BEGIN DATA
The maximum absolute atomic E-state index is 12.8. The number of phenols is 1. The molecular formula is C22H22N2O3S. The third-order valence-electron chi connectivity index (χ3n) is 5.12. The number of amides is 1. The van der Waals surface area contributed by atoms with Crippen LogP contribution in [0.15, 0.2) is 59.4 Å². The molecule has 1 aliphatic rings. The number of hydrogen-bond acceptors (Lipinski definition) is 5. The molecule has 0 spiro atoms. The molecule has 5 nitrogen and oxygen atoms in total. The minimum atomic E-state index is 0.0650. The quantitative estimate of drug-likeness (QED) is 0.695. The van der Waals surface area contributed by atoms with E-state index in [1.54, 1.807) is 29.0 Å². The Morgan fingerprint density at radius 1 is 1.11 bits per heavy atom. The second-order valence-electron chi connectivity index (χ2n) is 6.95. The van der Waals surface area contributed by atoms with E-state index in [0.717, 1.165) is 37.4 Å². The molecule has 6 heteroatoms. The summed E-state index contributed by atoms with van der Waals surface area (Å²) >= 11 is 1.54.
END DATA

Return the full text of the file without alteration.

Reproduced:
The maximum absolute atomic E-state index is 12.8. The number of phenols is 1. The molecular formula is C22H22N2O3S. The third-order valence-electron chi connectivity index (χ3n) is 5.12. The number of amides is 1. The van der Waals surface area contributed by atoms with Crippen LogP contribution in [0.15, 0.2) is 59.4 Å². The molecule has 1 aliphatic rings. The number of hydrogen-bond acceptors (Lipinski definition) is 5. The molecule has 0 spiro atoms. The molecule has 5 nitrogen and oxygen atoms in total. The minimum atomic E-state index is 0.0650. The quantitative estimate of drug-likeness (QED) is 0.695. The van der Waals surface area contributed by atoms with E-state index in [1.54, 1.807) is 29.0 Å². The Morgan fingerprint density at radius 1 is 1.11 bits per heavy atom. The second-order valence-electron chi connectivity index (χ2n) is 6.95. The van der Waals surface area contributed by atoms with E-state index in [0.717, 1.165) is 37.4 Å². The molecule has 6 heteroatoms. The summed E-state index contributed by atoms with van der Waals surface area (Å²) >= 11 is 1.54.